This paper will discuss gangs and gang culture as a social problem and how the methodology of social construction is applied to gangs and gang culture.
To begin with, gangs use violence as a basic operating procedure, which they do by instilling fear and creating distrust to gain power and regulate selling of drugs. They may use weapons to kill their rivals in business or generally those that they feel are opposing their criminal acts, which sometimes result to killing of innocent citizens by mistake. Today, violence is a major concern in our society and many people often view it as one of the most damaging acts currently faced by the society. Basically, gangs and their violence go against morals the members of society have set for one another to obey, and sometimes go to an extent of controlling the government, as is the case with Mexican Cartels. These gangs and their criminal acts not only go against our laws and morals, but also show a lack of respect to humanity. Prisons in many countries are overflowing with suspects and sentenced gangsters, which has forced most governments to allocate more resources to prisons. This money is allocated to prisons in order to keep gangsters in prison as well as hiring more police officers and also paying for more time dedicated to various efforts in trying to stop gang violence.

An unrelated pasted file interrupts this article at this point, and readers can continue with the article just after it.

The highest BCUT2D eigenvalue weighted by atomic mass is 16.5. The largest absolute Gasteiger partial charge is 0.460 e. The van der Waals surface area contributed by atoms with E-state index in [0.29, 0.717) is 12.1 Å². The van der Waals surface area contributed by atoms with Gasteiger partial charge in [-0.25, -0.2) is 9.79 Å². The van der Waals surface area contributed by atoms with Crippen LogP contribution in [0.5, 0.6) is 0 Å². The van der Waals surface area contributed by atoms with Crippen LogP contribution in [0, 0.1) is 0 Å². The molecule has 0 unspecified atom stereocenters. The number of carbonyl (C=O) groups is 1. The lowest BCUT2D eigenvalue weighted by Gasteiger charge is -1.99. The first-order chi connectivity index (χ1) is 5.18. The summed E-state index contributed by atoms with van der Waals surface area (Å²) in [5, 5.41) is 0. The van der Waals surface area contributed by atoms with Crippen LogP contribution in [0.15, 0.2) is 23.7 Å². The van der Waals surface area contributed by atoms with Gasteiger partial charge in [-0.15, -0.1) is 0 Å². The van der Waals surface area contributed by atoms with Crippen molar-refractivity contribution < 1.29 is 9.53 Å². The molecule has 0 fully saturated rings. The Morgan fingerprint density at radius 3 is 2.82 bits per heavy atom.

Gang activities are dominant in low income neighborhoods and ethnic ghettos with economic hardships, where in most cases underprivileged children below 18 years of age get recruited. These youths are easily recruited since they crave role models, which can be easily sought out in a gang. By joining gangs, most of these youths who feel oppressed overcome prejudices due to the unity shown in gangs, which offers members a sense of security and belonging (Bell, 2009). This is due to the fact that most of these gangs fight against inequalities that stem from racism and from certain